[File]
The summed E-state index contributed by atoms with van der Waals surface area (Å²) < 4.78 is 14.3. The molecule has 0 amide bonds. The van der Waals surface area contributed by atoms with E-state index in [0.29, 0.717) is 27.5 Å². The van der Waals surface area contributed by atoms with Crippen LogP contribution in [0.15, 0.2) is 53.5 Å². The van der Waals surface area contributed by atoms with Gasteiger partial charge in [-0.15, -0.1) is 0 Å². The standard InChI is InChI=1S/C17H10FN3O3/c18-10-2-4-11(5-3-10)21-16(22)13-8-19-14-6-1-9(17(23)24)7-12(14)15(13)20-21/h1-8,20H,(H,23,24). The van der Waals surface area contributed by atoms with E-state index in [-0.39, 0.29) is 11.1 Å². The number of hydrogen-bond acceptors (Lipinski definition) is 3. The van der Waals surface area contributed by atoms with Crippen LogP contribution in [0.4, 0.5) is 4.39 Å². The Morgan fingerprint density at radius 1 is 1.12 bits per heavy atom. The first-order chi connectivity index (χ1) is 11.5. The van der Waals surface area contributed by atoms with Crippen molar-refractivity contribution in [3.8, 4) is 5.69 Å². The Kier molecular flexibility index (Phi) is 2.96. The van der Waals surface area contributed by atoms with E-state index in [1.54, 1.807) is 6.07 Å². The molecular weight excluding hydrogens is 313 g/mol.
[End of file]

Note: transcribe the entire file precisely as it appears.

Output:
The summed E-state index contributed by atoms with van der Waals surface area (Å²) < 4.78 is 14.3. The molecule has 0 amide bonds. The van der Waals surface area contributed by atoms with E-state index in [0.29, 0.717) is 27.5 Å². The van der Waals surface area contributed by atoms with Crippen LogP contribution in [0.15, 0.2) is 53.5 Å². The van der Waals surface area contributed by atoms with Gasteiger partial charge in [-0.15, -0.1) is 0 Å². The standard InChI is InChI=1S/C17H10FN3O3/c18-10-2-4-11(5-3-10)21-16(22)13-8-19-14-6-1-9(17(23)24)7-12(14)15(13)20-21/h1-8,20H,(H,23,24). The van der Waals surface area contributed by atoms with E-state index in [-0.39, 0.29) is 11.1 Å². The number of hydrogen-bond acceptors (Lipinski definition) is 3. The van der Waals surface area contributed by atoms with Crippen LogP contribution in [0.4, 0.5) is 4.39 Å². The Morgan fingerprint density at radius 1 is 1.12 bits per heavy atom. The first-order chi connectivity index (χ1) is 11.5. The van der Waals surface area contributed by atoms with Crippen molar-refractivity contribution in [3.8, 4) is 5.69 Å². The Kier molecular flexibility index (Phi) is 2.96. The van der Waals surface area contributed by atoms with E-state index in [1.54, 1.807) is 6.07 Å². The molecular weight excluding hydrogens is 313 g/mol.